Transient global amnesia aftereffects

Updated April 17, 2017

Transient global amnesia, the sudden temporary and total loss of memory for no known medical reason, is said to have no aftereffects. The Mayo Clinic’s information on transient global amnesia (TGA) is posted on other websites far and wide. The 2009 article claims that TGA is seemingly harmless and unlikely to reoccur. Mayo says that TGA is short-lived and doesn’t result in impaired memory afterward. The Mayo Clinic reports that no treatment is necessary for TCG and that it has no confirmed aftereffects other than emotional distress over the event. However, some researchers claim they have found aftereffects in patients with transient global amnesia in follow-up studies: brain lesions, impaired cognitive function and continued memory problems.

Causes of TGA

The Mayo Clinic reports that transient global amnesia can often be linked to emotionally or physically stressful events, such as sudden immersion in cold or hot water, strenuous physical activity or sexual intercourse, medical procedures or acute emotional distress.

The Mayo Clinic also reports that migraines have some unknown connection with TGA, and that people older than 50 seem at higher risk of suffering from transient global amnesia.

Lesions and Memory

In 2001, German researcher Joseph Kessler and his colleagues tested 14 people who had suffered from transient global amnesia. Although memory is thought to return quickly following a TGA episode, these researchers found that three to four days later, the impairments in verbal and nonverbal long-term memory and ability to speak fluently were still dramatically evident.

In 2004, Dr. Oliver L. Sedlaczek and his fellow scientists found that while TGA sufferers are usually screened for medical problems at the time of the attack, lesions in the brain can appear over the course of following days. Using a type of MRI imaging, the scientists found that lesions began to appear in the hippocampus, a region of the brain associated with memory, two to three days after the TGA episodes.

A 2010 study published in the journal “Science” by German researchers T. Bartsch and his colleagues tested patients with TGA with lesions in the hippocampus. They found that the size of the lesions and the duration of the transient global amnesia attack correlated with reduced cognitive performance.

Potential Treatments

Kessler believes that stress and stress hormones are involved in TGA onset and in the continued problems with cognition.

Sedlaczek points out that emotional arousal can affect metabolic rate, disturbing blood flow to the hippocampus.

Dr. David Tong of Stanford University believes that anti-platelet therapy could help prevent patients with vascular risk factors from being stricken with TGA.


Although transient global amnesia is said to have no known medical cause, the Life Extension Foundation says many illicit and prescription drugs can trigger TGA. Prescription medications that could be at fault include: aminophylline, barbiturates, bromide, digoxin, diuretics, isoniazid, methyldopa and tricyclic antidepressants.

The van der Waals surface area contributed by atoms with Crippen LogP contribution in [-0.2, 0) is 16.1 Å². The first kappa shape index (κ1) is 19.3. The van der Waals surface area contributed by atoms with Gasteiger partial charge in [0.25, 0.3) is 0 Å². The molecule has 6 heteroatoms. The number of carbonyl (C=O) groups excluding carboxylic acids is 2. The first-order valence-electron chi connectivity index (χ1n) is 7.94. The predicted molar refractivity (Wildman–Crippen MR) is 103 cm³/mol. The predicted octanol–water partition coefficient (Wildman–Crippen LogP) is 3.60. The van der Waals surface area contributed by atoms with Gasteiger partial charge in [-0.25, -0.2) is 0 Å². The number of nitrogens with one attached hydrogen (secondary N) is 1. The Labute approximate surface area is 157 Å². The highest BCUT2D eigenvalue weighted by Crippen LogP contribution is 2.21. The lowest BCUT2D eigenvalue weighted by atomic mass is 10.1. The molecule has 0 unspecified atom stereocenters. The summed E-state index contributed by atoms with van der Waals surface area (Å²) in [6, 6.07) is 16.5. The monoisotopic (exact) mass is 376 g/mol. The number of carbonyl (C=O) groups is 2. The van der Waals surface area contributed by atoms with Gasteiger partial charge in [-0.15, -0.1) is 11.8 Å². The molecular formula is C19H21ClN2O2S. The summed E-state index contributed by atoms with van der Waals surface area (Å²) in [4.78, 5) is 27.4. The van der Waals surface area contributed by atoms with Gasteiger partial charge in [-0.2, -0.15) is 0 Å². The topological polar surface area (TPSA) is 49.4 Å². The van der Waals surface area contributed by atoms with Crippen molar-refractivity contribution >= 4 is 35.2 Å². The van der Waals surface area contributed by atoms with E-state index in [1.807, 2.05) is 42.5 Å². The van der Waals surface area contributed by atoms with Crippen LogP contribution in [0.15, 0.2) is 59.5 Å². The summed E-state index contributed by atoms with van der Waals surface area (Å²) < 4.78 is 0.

Three erectile dysfunction drugs have had reports of TGA: Cialis, Levitra and Viagra. The drugs now have this information on their labels, reports Miranda Hitti of “MedicineNet,” but not as a precaution or warning; the information is listed in the “Post-Marketing” section of the labels.

Recurring Transient Global Amnesia

Probably the worst after-effect of TGA is experiencing another episode of the memory loss. Former astronaut and family physician Duane Graveline experienced two episodes of TGA, both related to the statin drug Lipitor.

Graveline writes of his experience in his book “Lipitor: Thief of Memory.” He was prescribed Lipitor for his rising cholesterol levels and five weeks later experienced his first episode of global transient amnesia. Although his examining doctors did not believe the drug was at fault; Graveline stopped taking it.

A year later, NASA doctors reassured Graveline that Lipitor was not the cause of his TGA and represcribed the drug to him. Within six weeks he had another attack of TGA with retrograde memory loss.

Graveline explains that it has been discovered that cholesterol is important for the transmission of impulses along nerve cells, and that statins may interfere with this essential process.

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About the Author

Sumei FitzGerald has been writing professionally since 2008 on health, nutrition, medicine and science topics. She has published work on doctors' websites such as Colon Cancer Resource, psychology sites such as Webpsykologen and environmental websites such as Supergreenme. She holds a Bachelor of Arts in sociology from the University of Connecticut where she also studied life sciences.